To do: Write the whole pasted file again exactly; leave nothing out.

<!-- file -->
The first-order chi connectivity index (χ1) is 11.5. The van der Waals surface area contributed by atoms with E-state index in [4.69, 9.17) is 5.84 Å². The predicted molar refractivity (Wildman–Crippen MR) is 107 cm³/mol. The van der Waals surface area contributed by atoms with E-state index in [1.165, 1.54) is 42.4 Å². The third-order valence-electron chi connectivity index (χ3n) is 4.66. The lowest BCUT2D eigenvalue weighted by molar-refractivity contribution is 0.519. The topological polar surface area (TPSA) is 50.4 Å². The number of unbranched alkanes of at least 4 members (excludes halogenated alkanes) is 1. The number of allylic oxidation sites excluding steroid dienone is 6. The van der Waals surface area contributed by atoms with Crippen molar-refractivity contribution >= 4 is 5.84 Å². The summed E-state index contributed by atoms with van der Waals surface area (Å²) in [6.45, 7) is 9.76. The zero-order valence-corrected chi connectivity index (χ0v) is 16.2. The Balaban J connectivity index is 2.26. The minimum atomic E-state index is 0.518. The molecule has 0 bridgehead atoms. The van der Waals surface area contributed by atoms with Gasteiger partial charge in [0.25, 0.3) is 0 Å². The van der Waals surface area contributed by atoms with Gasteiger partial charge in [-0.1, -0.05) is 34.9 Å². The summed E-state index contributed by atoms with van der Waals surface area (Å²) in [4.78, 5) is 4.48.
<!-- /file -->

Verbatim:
The first-order chi connectivity index (χ1) is 11.5. The van der Waals surface area contributed by atoms with E-state index in [4.69, 9.17) is 5.84 Å². The predicted molar refractivity (Wildman–Crippen MR) is 107 cm³/mol. The van der Waals surface area contributed by atoms with E-state index in [1.165, 1.54) is 42.4 Å². The third-order valence-electron chi connectivity index (χ3n) is 4.66. The lowest BCUT2D eigenvalue weighted by molar-refractivity contribution is 0.519. The topological polar surface area (TPSA) is 50.4 Å². The number of unbranched alkanes of at least 4 members (excludes halogenated alkanes) is 1. The number of allylic oxidation sites excluding steroid dienone is 6. The van der Waals surface area contributed by atoms with Crippen molar-refractivity contribution >= 4 is 5.84 Å². The summed E-state index contributed by atoms with van der Waals surface area (Å²) in [6.45, 7) is 9.76. The zero-order valence-corrected chi connectivity index (χ0v) is 16.2. The Balaban J connectivity index is 2.26. The minimum atomic E-state index is 0.518. The molecule has 0 bridgehead atoms. The van der Waals surface area contributed by atoms with Gasteiger partial charge in [0.25, 0.3) is 0 Å². The van der Waals surface area contributed by atoms with Gasteiger partial charge in [-0.1, -0.05) is 34.9 Å². The summed E-state index contributed by atoms with van der Waals surface area (Å²) in [4.78, 5) is 4.48.